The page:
There is battle in a WestSt. LouisCounty community between those supporting clean energy, and those more concerned about a clean line of sight. A local family’s goal of putting solar panels on their home may have the greenest of intentions, but plenty of people don’t like it.
Jim and Frances Babb own a three story colonial that is already one of the more distinctive homes in the area. A solar project that would put dozens of solar panels on and around their home would certainly make it stand out more. Solar panels are being encouraged by the federal government and Ameren, with tax credits and rebates.
The couple got approval from their subdivision, then went for a building permit back in November. But that’s when Clarkson Valley officials stopped them cold, passing an ordinance requiring them to go through an even longer approval process.
“The day we’re ready with the subdivision’s approval finally and ready to get a building permit they said time out and we have to go through all these procedures and it’s still not done,“ Babb said.
Now, weeks later, just a couple of miles from the Chesterfield City hall, which houses one of the largest solar arrays in the country, they came to a Clarkson Valley meeting to face a lot of people with objections.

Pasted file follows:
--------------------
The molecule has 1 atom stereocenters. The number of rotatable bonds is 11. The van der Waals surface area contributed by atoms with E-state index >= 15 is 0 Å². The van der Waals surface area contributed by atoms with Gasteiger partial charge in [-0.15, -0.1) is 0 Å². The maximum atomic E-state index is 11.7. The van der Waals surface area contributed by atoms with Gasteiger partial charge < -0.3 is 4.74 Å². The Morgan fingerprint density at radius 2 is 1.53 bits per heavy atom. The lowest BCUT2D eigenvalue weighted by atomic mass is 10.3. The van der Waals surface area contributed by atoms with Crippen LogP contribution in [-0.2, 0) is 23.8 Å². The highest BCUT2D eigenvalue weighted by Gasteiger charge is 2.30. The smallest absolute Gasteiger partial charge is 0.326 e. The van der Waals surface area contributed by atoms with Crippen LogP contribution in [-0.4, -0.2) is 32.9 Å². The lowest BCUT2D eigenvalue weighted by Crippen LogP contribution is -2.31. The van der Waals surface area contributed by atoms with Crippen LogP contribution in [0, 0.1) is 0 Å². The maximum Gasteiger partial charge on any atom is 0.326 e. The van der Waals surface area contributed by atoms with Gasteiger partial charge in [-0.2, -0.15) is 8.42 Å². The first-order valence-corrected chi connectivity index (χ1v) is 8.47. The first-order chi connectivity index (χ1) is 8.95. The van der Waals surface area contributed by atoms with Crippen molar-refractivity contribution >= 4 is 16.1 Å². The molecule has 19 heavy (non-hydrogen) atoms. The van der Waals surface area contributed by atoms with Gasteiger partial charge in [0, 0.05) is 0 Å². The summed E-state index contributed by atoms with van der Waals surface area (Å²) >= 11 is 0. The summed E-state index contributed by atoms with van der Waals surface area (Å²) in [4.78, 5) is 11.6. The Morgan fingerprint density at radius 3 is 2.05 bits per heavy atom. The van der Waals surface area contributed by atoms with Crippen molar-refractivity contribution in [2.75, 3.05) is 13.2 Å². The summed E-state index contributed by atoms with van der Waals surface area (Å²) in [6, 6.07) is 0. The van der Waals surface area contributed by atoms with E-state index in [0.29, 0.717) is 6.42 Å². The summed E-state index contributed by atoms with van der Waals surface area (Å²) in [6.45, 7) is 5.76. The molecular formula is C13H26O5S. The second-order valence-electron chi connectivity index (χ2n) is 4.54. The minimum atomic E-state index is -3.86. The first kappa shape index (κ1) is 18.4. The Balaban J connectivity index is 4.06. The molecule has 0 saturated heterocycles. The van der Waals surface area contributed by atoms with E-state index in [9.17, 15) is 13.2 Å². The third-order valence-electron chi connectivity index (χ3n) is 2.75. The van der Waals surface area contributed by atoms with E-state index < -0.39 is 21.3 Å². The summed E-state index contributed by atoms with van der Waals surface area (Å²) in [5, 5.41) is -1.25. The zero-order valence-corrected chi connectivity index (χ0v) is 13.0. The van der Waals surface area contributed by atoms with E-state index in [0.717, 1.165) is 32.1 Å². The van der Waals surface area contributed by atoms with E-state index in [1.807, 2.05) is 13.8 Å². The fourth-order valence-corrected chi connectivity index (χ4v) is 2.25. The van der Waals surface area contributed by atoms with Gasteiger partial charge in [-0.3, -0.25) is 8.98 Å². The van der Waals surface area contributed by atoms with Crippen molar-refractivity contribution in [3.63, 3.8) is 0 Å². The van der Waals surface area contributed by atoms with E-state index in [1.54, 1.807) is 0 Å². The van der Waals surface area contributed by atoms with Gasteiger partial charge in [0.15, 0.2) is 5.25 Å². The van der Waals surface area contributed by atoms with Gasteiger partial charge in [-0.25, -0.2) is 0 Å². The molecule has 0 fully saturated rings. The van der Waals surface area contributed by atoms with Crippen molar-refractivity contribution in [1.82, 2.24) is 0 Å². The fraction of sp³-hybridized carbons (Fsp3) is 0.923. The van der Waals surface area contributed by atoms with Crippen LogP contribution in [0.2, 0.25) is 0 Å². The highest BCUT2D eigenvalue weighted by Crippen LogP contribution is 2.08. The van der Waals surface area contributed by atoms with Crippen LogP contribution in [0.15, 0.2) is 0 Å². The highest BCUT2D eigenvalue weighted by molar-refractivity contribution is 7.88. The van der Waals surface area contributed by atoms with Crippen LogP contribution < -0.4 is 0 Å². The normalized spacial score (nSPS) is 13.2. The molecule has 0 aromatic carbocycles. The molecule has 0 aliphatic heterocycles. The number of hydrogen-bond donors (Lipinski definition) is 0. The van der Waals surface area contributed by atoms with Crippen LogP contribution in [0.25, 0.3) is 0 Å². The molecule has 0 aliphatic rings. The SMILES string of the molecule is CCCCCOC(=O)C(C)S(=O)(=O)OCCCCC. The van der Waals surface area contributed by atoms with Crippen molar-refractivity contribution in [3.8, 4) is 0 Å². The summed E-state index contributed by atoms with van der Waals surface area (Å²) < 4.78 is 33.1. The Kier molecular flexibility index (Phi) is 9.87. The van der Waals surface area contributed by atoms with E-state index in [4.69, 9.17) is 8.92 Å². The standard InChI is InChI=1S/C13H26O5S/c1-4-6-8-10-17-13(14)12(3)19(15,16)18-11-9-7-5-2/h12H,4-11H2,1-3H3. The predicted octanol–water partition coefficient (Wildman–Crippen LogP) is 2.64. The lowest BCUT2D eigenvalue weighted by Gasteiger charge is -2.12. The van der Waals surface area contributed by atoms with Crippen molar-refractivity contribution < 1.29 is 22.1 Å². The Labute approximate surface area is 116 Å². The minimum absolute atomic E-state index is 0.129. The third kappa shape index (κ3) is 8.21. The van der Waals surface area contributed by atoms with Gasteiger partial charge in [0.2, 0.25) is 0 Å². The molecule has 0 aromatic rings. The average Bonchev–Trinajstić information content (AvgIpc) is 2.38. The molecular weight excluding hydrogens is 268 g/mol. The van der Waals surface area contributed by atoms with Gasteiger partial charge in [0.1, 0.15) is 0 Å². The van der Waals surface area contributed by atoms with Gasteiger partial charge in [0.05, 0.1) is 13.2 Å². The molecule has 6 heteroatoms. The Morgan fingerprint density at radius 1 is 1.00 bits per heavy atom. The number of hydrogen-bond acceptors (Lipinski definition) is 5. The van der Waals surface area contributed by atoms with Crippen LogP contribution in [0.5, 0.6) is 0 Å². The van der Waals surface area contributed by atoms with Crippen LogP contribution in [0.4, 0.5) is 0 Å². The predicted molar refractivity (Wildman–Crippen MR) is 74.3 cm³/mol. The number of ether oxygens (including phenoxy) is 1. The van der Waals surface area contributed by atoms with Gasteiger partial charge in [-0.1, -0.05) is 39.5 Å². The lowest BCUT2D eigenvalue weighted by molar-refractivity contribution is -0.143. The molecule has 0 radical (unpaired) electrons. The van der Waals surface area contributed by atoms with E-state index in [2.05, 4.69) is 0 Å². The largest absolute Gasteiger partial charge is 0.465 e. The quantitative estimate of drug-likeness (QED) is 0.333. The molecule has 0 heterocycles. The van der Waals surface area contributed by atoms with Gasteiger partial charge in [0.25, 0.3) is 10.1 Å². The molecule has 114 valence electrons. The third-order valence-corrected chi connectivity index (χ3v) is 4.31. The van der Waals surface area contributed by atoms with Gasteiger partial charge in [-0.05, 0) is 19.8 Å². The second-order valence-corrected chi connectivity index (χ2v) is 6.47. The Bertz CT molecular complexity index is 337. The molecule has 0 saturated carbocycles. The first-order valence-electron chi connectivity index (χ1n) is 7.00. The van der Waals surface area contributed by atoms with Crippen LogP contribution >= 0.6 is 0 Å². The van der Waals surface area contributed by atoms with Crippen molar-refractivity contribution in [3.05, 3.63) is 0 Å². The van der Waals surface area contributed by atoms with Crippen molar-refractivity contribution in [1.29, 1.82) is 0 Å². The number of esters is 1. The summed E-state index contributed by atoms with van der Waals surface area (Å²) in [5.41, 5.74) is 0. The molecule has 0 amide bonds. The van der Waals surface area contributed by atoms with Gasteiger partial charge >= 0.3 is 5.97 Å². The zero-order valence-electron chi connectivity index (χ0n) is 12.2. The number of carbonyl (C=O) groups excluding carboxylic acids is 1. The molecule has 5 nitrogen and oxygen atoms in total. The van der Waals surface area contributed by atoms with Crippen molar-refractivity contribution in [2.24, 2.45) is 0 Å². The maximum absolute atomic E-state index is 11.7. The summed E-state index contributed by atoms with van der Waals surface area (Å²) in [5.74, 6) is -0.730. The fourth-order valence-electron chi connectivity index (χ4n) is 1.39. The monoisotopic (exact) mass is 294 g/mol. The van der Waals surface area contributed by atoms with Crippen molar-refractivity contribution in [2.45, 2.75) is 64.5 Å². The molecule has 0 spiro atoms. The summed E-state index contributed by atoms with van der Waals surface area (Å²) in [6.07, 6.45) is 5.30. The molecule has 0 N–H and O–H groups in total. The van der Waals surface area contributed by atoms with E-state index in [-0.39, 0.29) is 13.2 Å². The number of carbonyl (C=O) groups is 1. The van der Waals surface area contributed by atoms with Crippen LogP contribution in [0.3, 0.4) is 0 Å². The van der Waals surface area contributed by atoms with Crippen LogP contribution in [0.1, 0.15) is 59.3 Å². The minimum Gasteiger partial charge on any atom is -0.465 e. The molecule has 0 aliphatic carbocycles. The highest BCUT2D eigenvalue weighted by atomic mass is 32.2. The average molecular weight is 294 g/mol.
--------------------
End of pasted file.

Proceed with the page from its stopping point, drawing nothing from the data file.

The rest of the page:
The mayor told the two dozen or so assembled that safety was the reason for specifically regulating solar power here.
“Nobody is trying to persecute you or say they’re against solar panels,” Mayor Scott Douglass said, addressing the Babbs.
But several neighbors who showed up to speak made no bones about their qualms. They think the things are ugly.
“I think it certainly does impede the values of our homes in the nearby area,” Ed Conroy said of the project.
Jim Babb begged to differ, pointing to studies in California, more solar friendly territory in his eyes, saying property values increase with the presence of panels.
But some neighbors asked, who’s property values.
Neighbor Dennis Norton said to the Babbs, “I don’t think the issue among the people here is the value of your property as much as the value of our property which may be degraded as a result of looking at a panel that’s not aesthetically pleasing.”
After nearly two hours of debate, the city’s planning and zoning board voted 4-1 to recommend approval of the project. But the Babb’s aren’t done jumping through hoops. They still need approval from the full board of aldermen.
It’s a debate you should get used to hearing about, because solar panels are becoming more and more affordable. Babb will spent $70 thousand on his project, but is receiving a $50 thousand rebate from Ameren and a 30% tax credit from the federal government.
“I think in a couple of years once people realize all the incentives that are out there I think a lot of people that are gonna want to do it,” Babb said.